A note on black women

Underneath the superfluous layers of stigmatization, the perpetuating tendency of associative negative connotation and the consistent utter denigration, one may find the heart, soul and strength of a black woman difficult to grasp. What that divine spirit, that incomparable, unduplicated swagger in spite of the world? So popularized are the trending features, yet the being must somehow flourish in the shadows of adversity. All the while though, trust she blooms.

I was everything just about, but bread by white people. They were my best friends, my teachers, my neighbors and essentially my life, as the majority. Stagnant in my reverie of imagined reality, I believed whole heartedly that I could assimilate totally. I wrapped towels around my head at home, flailing as though a real attachment would ensue and my curly strands would develop one by one the commercialized silky shine and length of my peers. My parents, I realize now, had instilled in me the practice of depicting an illusion of what I truly was. My mother kept a relaxer in my scalp, while my Nigerian-bread father spoke nothing of the nation he hath lived in for more than 20 years and instead pulled my ear when I represented my upbringing as anything less than the white standard. Both doing their job graciously as parents to substantiate the individual I was to become in this world. Thus, I was trapped in the lie America had sold me. The lie that white was right. I gleaned from my childhood experience that if I wanted my nappy roots and melanin content to be beautiful, I would have to rely implicitly on my own accord. My eyes would need to see beyond the scope of life that stood before me and configure my own internal mental structure to push away any thoughts that found discord with it. It is that forced resilience, that standing against the wind nature of life, that anchored ego, of which I find unbridled beauty existing as the mold of the black woman to me.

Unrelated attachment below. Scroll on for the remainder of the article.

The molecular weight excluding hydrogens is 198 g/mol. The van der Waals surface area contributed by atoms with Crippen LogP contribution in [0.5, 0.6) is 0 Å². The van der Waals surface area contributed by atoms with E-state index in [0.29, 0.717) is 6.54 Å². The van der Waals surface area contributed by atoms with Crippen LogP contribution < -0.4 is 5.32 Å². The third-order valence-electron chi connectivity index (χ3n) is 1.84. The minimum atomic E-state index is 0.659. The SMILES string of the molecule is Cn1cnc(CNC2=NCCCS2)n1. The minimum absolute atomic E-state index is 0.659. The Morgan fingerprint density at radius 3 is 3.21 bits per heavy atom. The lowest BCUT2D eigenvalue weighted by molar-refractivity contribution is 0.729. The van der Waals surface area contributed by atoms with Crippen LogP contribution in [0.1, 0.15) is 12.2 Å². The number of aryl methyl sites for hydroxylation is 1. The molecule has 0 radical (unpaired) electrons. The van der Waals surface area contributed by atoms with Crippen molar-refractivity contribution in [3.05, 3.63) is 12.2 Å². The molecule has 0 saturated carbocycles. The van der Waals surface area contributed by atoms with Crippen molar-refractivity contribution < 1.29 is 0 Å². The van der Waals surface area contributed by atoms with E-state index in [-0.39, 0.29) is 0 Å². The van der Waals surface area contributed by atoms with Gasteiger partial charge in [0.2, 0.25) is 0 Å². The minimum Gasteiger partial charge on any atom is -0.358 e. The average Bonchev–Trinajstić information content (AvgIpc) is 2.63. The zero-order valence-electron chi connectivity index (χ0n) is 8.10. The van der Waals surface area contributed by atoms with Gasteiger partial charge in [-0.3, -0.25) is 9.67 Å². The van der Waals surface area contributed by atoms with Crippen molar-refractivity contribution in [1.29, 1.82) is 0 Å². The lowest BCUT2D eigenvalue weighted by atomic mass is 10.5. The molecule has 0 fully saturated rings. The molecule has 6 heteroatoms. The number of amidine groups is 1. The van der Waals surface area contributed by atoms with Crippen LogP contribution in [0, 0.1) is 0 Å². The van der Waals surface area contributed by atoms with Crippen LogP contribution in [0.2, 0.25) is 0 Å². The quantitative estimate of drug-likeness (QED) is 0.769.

Dually, the black woman encompasses the plight of womanhood garnered by what a curse it is to be black in America. Simultaneously, these struggles should cripple the conscience, decapitate the will and place the black woman furthest back in our competitive culture today. Media as a factor alone should inhibit the courage, but peculiarly enough crossing paths with a woman of African descent, I lay witness to all that of which resonates from her impeccably unapologetic air as the complete opposite. As science teaches us in adaptation, through adverse situations organisms must adjust, create what they lack in some way in order to survive and thrive. This my friends is what the black woman does. In a life that does not favor your gender or race, a being must accommodate to thrive, to succeed and to carry out a lifestyle, competitively ignoring such handicaps that could inhibit growth through a lowered self-efficacy.

I invite you to share this perspective of respect, this angle of logical perception with me. If not as another daily task added to your active lifestyle then as an ode to the life of whom elicits less recognition than deserved as a human. Truly.

There are 3 comments

  1. symphonic1

    It's "Bred"....Not "Bread". A Nigerian-Bred man can eat "Nigerian Bread", and you can be "bred, by white people" or they can make you into bread. LOL.

  2. Kimber

    The writer may make a valid point, however it is hard to tell because any point she may have is obscured by a classic case of overwriting. Good writing is clear and to the point without excess or distraction.

    1. Sassibal

      I totally agree with you. I was intrigued and then got disinterested halfway and had to refocus my attention to decoding all the noise to get the message.

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